This page is for the academic year 2017-18. The current handbook year is 2018-19
THEORY, LITERATURE AND SOCIETY
||Available in 2017/18
- At least one module from the following: Ethics and Values (PHIL1011); Knowledge and Reality (PHIL1021); History and Theory of Medicine (PHIL1051); AND/OR Introduction to the History and Philosophy of Science (PHIL1081).
Excluded Combination of Modules
- Students will be able to: explore some significant theories that seek to explain the relationships amongst individuals, and between individuals and their society.
- assess the effect and relevance of these theories to European textual production.
- use one of these theoretical frameworks to reflect upon their cultural environment.
- Existentialism: Freedom, Existence and essence.
- Sartrian consciousness.
- Literature as political action.
- Camus and the Absurd.
- Freudian Theory: The Freudian Unconscious.
- Oedipus, Post-Freudian culture.
- Feminism: Anglo-American feminism.
- French feminism.
- Feminism today.
- Post modernism: Modernism and Post modernism.
- Totality and Fragmentation.
- Post modernism, history and fiction.
- At the end of the module students will be able to: understand and explain the main ideas characterising at least two out of the four theories studied: Sartrian Existentialism, Freudian Analysis, Anglo-American and French Feminisms, Postmodernism.
- Read designated texts applying at least two of the theoretical frameworks studied: existentialist, psychoanalytic, feminist, post-modern.
- Analyse philosophical trends, develop and communicate arguments relating to the course syllabus.
- correctly utilise specialist vocabulary
- grasp, analyse, evaluate and deploy subject-specific concepts and arguments
- locate, understand, assess and utilise pertinent philosophical (and, where appropriate, historical) sources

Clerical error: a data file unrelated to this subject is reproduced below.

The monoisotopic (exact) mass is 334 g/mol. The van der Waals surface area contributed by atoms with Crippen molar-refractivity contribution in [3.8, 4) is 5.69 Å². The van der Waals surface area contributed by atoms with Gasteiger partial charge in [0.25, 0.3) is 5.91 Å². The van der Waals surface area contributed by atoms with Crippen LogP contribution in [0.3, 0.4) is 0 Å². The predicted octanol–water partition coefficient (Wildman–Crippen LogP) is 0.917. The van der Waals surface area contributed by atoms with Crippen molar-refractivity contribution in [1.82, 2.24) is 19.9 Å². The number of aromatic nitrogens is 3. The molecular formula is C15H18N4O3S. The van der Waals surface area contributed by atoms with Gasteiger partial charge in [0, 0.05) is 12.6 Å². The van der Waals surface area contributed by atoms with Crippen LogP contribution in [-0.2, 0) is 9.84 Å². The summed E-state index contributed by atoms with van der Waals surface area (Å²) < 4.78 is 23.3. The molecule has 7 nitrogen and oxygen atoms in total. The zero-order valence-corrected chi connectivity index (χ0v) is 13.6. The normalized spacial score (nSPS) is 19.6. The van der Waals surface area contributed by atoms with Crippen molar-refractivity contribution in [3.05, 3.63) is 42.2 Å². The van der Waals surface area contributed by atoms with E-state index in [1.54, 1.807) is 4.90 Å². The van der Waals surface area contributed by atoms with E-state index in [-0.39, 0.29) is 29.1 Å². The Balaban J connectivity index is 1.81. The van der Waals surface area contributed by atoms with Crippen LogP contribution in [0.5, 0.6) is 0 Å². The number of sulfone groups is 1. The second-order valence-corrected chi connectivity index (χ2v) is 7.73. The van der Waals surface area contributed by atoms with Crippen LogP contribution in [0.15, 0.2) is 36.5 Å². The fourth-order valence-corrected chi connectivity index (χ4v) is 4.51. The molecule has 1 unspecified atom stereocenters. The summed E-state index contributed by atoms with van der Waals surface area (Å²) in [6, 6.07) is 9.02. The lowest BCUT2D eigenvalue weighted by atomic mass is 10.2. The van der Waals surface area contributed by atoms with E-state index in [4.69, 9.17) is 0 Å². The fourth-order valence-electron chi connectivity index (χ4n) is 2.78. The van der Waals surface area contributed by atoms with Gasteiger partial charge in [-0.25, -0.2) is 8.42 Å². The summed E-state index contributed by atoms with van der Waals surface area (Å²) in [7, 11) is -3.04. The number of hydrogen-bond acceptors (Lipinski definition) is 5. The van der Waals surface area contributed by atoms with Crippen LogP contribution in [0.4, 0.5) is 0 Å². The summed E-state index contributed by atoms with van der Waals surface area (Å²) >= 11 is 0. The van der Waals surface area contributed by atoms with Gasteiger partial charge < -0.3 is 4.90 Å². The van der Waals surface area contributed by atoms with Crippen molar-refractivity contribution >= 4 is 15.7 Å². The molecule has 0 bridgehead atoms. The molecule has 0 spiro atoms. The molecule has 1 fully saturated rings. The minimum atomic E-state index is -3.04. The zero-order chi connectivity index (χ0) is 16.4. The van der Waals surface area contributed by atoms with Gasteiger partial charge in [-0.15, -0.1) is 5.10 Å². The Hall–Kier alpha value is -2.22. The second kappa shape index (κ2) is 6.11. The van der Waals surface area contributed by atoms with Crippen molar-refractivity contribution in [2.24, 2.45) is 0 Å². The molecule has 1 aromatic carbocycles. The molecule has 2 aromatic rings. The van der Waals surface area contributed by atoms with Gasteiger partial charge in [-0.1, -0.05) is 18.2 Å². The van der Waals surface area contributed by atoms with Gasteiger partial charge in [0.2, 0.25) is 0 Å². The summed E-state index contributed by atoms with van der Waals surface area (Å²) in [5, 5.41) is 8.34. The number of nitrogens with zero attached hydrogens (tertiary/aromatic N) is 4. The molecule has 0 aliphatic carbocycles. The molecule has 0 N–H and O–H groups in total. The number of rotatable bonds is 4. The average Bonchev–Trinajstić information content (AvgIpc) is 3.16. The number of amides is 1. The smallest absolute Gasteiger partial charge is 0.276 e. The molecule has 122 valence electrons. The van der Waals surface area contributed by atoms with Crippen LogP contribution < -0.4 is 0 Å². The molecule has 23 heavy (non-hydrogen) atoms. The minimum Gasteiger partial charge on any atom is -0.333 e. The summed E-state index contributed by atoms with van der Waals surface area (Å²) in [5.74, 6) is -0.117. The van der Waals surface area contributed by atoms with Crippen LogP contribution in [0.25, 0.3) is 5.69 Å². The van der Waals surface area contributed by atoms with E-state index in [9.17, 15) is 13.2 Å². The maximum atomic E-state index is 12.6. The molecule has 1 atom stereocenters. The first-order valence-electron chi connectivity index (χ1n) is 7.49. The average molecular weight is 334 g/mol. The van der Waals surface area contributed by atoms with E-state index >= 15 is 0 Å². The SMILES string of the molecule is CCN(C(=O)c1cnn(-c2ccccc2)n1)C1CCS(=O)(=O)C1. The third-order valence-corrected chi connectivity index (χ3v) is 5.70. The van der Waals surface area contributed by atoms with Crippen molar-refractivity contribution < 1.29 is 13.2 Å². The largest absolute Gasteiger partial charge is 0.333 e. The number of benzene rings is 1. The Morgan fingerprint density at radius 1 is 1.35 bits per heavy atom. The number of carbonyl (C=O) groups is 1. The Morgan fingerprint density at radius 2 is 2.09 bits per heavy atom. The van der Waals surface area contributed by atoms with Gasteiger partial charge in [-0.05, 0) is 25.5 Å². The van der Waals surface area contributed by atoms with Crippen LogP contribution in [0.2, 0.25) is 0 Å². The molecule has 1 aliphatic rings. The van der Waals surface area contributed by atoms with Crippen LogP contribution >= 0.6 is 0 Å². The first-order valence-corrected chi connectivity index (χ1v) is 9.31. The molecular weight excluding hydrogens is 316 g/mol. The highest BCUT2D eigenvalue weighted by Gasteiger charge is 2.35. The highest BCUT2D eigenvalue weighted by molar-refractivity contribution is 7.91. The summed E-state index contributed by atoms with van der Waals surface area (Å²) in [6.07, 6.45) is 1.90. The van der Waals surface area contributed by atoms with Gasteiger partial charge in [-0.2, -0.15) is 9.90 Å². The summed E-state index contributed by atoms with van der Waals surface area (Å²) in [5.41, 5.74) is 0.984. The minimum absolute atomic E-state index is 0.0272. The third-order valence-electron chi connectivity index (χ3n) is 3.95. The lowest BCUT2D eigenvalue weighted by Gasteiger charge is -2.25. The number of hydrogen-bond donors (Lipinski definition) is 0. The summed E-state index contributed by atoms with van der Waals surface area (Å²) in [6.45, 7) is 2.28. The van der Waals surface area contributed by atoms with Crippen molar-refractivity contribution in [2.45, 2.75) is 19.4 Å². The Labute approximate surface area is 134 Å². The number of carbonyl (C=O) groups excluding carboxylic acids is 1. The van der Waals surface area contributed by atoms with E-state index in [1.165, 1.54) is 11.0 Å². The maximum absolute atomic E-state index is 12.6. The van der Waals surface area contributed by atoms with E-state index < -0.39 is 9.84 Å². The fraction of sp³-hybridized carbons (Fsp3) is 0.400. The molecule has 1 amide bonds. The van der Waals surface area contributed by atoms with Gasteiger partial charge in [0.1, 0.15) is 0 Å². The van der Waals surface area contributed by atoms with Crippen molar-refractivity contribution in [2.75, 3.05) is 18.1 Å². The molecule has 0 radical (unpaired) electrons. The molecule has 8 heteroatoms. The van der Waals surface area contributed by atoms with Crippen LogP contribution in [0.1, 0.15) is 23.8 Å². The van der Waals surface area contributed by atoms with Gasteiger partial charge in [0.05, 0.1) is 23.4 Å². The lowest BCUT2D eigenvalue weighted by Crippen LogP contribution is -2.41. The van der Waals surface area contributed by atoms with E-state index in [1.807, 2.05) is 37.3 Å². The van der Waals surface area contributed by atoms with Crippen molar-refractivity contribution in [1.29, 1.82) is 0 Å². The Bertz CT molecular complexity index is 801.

- interpret and criticise relevant texts
- express themselves clearly and succinctly in writing
- comprehend complex ideas, propositions and theories
- defend their opinions by reasoned argument
- seek out and identify appropriate sources of evidence and information
- tackle problems in a clear-sighted and logical fashion
Modes of Teaching, Learning and Assessment and how these contribute to
the learning outcomes of the module
- Lectures deliver basic module-specific information, and provide a framework for further study.
- Discussion groups provide opportunities for students to test their own understanding of the material studies, and defend and debate different opinions.
- The Formative essays provides the opportunity for students to test their understanding and knowledge of the module content, and their ability to present and critically evaluate relevant arguments and interpretations, uninhibited by the demands of summative assessment.
- Guided reading provides a structure within which students exercise and extend their abilities to make use of available learning resources.
- The unseen examination tests students' overall knowledge and understanding of the module content at the end of the module, and their ability to bring it to bear on new problems under pressure of time.
Teaching Methods and Contact Hours
||1 Per Week
|Preparation and Reading
|Component: Written Examination
||Component Weighting: 100%
||Length / duration
|Unseen Written Examination
Two essays of approximately 1500 words
■ Attendance at all activities marked with this symbol will be monitored. Students who fail to attend these activities, or to complete the summative or formative assessment specified above, will be subject to the procedures defined in the University's General Regulation V, and may be required to leave the University